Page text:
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Tuesday, February 19, 2019

Response to JL Vaughn On The Divine Liturgy

BY: LAZARUS CONLEY

JL Vaughn a full preterist asks this question about the Eastern Orthodox's Divine Liturgy of St. John Chrysostom:

What does this mean? Is this teaching full preterism, that Jesus Christ came back already in AD70? 

During the Anaphora the Divine Liturgy says: "Remembering, therefore, this saving commandment and all that has been done for our sake: the Cross, the tomb, the Resurrection on the third day, the Ascension into heaven, the enthronement at the right hand, and the second and glorious coming again."

Without knowing context, this probably would confuse a full preterist. But with context it isn't that confusing. 

For one, this is spoken by the Priest during the Anaphora that we say that part of the Divine Liturgy... 

The priest says: 

“Remembering, therefore, this saving commandment and all that has been done for our sake: the Cross, the tomb, the Resurrection on the third day, the Ascension into heaven, the enthronement at the right hand, and the second and glorious coming again…”
Then aloud he state aloud: “Your own of Your own we offer to You, in all and for all.”

We “offer” to God what is God’s at the Divine Liturgy, by Remembering “this saving commandment” (that is, to “Take, eat, this is My Body,” and “Drink of this, all of you,” which is proclaimed by the priest just before what was just quoted. [Edit: This was shown by me to have apparently been quoted by Sr. Vassa, an Orthodox nun so credit where credit is due for the quote (I do not endorse all of Sr Vassa's positions].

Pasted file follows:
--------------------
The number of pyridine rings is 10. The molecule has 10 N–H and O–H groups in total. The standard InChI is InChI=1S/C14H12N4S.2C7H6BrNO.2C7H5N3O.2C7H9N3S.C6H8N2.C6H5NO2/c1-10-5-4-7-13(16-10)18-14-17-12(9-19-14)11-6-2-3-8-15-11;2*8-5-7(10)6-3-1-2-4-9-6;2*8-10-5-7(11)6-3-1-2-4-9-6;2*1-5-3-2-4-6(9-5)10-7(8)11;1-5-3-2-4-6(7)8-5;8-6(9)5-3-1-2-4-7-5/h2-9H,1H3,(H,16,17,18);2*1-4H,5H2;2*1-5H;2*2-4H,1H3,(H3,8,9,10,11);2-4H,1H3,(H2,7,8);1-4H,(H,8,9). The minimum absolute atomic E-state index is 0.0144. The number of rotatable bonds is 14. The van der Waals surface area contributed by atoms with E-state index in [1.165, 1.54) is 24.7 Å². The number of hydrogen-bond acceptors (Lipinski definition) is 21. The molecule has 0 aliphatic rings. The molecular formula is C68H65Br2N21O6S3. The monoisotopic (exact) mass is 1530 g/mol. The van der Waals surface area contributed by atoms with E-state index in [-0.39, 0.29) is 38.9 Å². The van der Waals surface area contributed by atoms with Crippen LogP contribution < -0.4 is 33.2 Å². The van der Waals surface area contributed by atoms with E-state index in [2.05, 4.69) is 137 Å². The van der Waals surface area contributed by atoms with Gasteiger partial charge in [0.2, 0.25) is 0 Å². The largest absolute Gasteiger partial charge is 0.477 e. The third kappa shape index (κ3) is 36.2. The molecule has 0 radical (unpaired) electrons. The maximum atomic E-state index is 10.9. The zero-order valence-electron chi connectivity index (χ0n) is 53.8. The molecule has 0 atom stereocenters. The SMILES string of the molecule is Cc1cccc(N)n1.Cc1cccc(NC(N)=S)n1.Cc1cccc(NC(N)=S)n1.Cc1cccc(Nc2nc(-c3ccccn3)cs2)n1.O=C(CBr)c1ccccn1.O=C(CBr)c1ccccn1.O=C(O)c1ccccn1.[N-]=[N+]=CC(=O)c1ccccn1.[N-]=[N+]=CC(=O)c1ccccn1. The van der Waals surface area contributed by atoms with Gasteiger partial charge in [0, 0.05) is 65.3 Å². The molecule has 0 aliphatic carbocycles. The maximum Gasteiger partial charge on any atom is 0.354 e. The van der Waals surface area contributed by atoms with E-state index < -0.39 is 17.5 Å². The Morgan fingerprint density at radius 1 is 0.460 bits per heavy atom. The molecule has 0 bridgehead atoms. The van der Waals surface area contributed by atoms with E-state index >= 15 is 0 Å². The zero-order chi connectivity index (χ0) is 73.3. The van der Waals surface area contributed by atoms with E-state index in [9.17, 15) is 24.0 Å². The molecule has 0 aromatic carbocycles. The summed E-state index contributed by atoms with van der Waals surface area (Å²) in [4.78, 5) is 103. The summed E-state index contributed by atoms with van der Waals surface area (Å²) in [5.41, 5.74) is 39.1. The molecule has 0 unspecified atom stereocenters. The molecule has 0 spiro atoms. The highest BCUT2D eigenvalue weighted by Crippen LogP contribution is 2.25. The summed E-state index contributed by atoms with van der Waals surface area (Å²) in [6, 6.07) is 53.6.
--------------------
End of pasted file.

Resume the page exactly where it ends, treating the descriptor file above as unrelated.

We remember “all that has been done for our sake,” and it includes, surprisingly, the future “second and glorious coming again.” (op cit.) 

What do we make of this? It's really quite simple. We live in the promises today as if Christ has already come. Secondly, in faith, the Church “sees” as God “sees,” which means the Church sees beyond space and time, because God is both inside and outside of time. This is particularly true in His intimate presence to us, and our presence to Him, during the Divine Liturgy. We find what's called the already, not yet principle in full force in the Divine Liturgy.

What happens next in the Divine Liturgy? We pray over the Eucharist blessing it. Know who the Eucharist is? Jesus Christ. We in the Orthodox Church believe that this bread and blood becomes the literal body of Christ through Divine Mystery. The heavenly blesses earth. 

Later we partake of the Eucharist. 

It is amazing what one can find when they are just willing to get context. The Eastern Orthodox Church and every Church that accepts the historic faith knows that the Divine Liturgy stands in line with the Nicene Creed:

I believe in one God, Father Almighty,
Creator of heaven and earth, 
and of all things visible and invisible. 


And in one Lord Jesus Christ, the only-begotten Son of
God, begotten of the Father before all ages;